Granthaalayah

0B0BFACTORS THAT DELAY RETURN TO WORK OF COVID-19 POSITIVE HEALTH CARE WORKERS AT KSMC , MARCH- AUGUST 2020

 

Juhaina Abdulrahiem Altiyeb *1P3C1T1#yIS1, Marwa Zakaria 2, Isalam Mohammad 3, Hassan Abdullah 4,

Hala Amer 5, Hifa Alkheledan 6, Mona Alslam 7, and Tasmiya Asad 8

 

2B2B

1B1B1, 2, 3, 4, 5, 6, 7, 8 Dector At Infection Control King Saud Medical City, Riyadh, KSA

 

P9C2T1#yIS1

P12C3T1#yIS1

 

 

 

 

 

 

 

 

 

 

 

 

Received 02 August 2021

Accepted 17 August 2021

Published 31 August 2021

Corresponding Author

Dr. Juhaina Abdulrahiem, juhina16@hotmail.com

DOI 10.29121/granthaalayah.v9.i8.2021.4195

Funding: This research received no specific grant from any funding agency in the public, commercial, or not-for-profit sectors.

Copyright: © 2021 The Author(s). This is an open access article distributed under the terms of the Creative Commons Attribution License, which permits unrestricted use, distribution, and reproduction in any medium, provided the original author and source are credited.

 

 

 


 

P39C4T1#yIS1

ABSTRACT

 

This study about Factors that delay return to work of COVID-19 positive health care workers at King Saud medical city Riyadh Saudi Arabia.2020

Coronaviruses (CoV) are a large family of RNA viruses that cause illnesses ranging from the common cold to more severe diseases such as Middle East respiratory syndrome (MERS-CoV) and severe acute respiratory syndrome (SARS-CoV).

The aim of this study is to determine the factors that delay return to return to work among COVID-19 positive HCPs also to study the relationship of the associated risk factors and the delay in return to work among positive COVID-19 HCPs and to minimize the delay in return to work among COVID-19 positive HCPs which will maintain staffing levels to provide adequate care to all patients.

Health care professional is defined as all staff in the health care facility involved in the provision of care for a COVID-19 infected patient, including those who have been present in the same area as the patient, as well as those who may not have provided direct care to the patient, but who have had contact with the patient’s body fluids, potentially contaminated items or environmental surfaces.

Sampling method: The design of the sampling for this study will be Stratified Random Sampling (StRS) cross section study.

This study about Factors that delay return to work of COVID-19 positive health care workers at King Saud medical city Riyadh Saudi Arabia mc.2020

Coronaviruses (CoV) are a large family of RNA viruses that cause illnesses ranging from the common cold to more severe diseases such as Middle East respiratory syndrome (MERS-CoV) and severe acute respiratory syndrome (SARS-CoV).

The aim of this study is to determine the factors that delay return to return to work among COVID-19 positive HCPs also to study the relationship of the associated risk factors and the delay in return to work among positive COVID-19 HCPs and to minimize the delay in return to work among COVID-19 positive HCPs which will maintain staffing levels to provide adequate care to all patients.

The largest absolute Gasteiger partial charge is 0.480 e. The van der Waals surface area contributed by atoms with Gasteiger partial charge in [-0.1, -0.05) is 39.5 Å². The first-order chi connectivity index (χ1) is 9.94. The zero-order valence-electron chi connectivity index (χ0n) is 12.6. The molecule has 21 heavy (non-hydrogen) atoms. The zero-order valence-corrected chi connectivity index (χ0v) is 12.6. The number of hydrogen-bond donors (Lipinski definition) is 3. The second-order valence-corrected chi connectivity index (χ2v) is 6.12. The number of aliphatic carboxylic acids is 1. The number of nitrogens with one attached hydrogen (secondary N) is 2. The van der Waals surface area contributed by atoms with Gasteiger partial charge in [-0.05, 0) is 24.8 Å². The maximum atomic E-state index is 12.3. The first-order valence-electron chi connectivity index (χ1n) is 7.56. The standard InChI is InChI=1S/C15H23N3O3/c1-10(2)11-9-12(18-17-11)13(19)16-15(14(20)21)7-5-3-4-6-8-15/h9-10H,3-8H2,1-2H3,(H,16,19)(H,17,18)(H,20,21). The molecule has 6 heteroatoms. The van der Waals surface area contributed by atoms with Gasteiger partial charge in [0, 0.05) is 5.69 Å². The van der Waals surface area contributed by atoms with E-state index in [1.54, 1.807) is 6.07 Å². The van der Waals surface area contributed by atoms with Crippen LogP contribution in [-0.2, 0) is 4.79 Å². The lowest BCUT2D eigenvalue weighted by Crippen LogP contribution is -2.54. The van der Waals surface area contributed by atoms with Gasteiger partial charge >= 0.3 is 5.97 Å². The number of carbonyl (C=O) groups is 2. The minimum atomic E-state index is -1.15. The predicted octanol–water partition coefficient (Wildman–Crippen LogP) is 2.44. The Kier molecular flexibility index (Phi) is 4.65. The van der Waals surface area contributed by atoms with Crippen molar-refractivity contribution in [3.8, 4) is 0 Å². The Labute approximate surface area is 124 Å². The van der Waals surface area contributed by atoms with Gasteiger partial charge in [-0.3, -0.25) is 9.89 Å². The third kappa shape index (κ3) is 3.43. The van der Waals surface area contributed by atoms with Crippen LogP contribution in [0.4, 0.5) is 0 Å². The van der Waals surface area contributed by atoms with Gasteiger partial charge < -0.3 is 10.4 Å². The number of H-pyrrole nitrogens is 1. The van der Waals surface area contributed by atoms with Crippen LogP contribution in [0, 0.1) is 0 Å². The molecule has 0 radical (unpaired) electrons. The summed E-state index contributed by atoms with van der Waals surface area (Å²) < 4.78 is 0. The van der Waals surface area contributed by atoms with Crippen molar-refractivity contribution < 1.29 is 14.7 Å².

Health care professional is defined as all staff in the health care facility involved in the provision of care for a COVID-19 infected patient, including those who have been present in the same area as the patient, as well as those who may not have provided direct care to the patient, but who have had contact with the patient’s body fluids, potentially contaminated items or environmental surfaces.

Sampling method: The design of the sampling for this study will be Stratified Random Sampling (STRS) cross section study will use SPSS to analysis.

 

Keywords: Health Care, COVID-19, Workers

 

1.    INTRODUCTION

         Coronaviruses (CoV) are a large family of RNA viruses that cause illnesses ranging from common cold to more severe diseases such as Middle East respiratory syndrome (MERS-CoV) and severe acute respiratory syndrome (SARS-CoV).  The new strain of coronavirus was identified in December 2019 in Wuhan city, Hubei province of china, and has been named by the international

 

 


committee on taxonomy of viruses (ICTV) as severe acute respiratory syndrome corona virus-2 (SARS-CoV-2).The ICTV have determined that SARS-COV-2 is the same species as SARS-CoV but a different strain. The world health organization (WHO) has named the disease associated with SARS COV-2 infections as corona “Covid-19”. Since the emergence of the 2019 novel coronavirus (2019- NCOV) infection in WUHAN, china, in December 2019, it has rapidly spread across china and more than 162 other countries. According to the WHO, as at the first of MAY, 2020, there have been more than 5 million confirmed cases of Covid-19 worldwide. Most of the cases involved in the first cluster in December 2019 was linked to the large Wuhan seafood market. (Tenforde et al. (2020))

Health-care professionals are crucial to any health-care system .During the ongoing covid-19 pandemic, health-care professionals are at a substantially increased risk of becoming infected with covid-19 infection. An adequate level and number of staffing is crucial to maintain patient care during the ongoing covid-19 pandemic. (Mohanty et al. (2019))

One of the greatest risks to the health-care system is the high rate of covid-19 infections among health-care workers and the consequent shortage of sufficient number of staff due to delay of return to work, which may affect the service care delivery adequately. (Fragala et al. (2021))

the main factors which may influence the return to work among HCWS with positive covid-19 are : age ,gender ,work criteria ,the presence of symptoms ,status at the time of disease identification ,the presence of pre-existing disease and the behavior of the HCW toward the disease. (Nabe-Nielsen et al. (2021))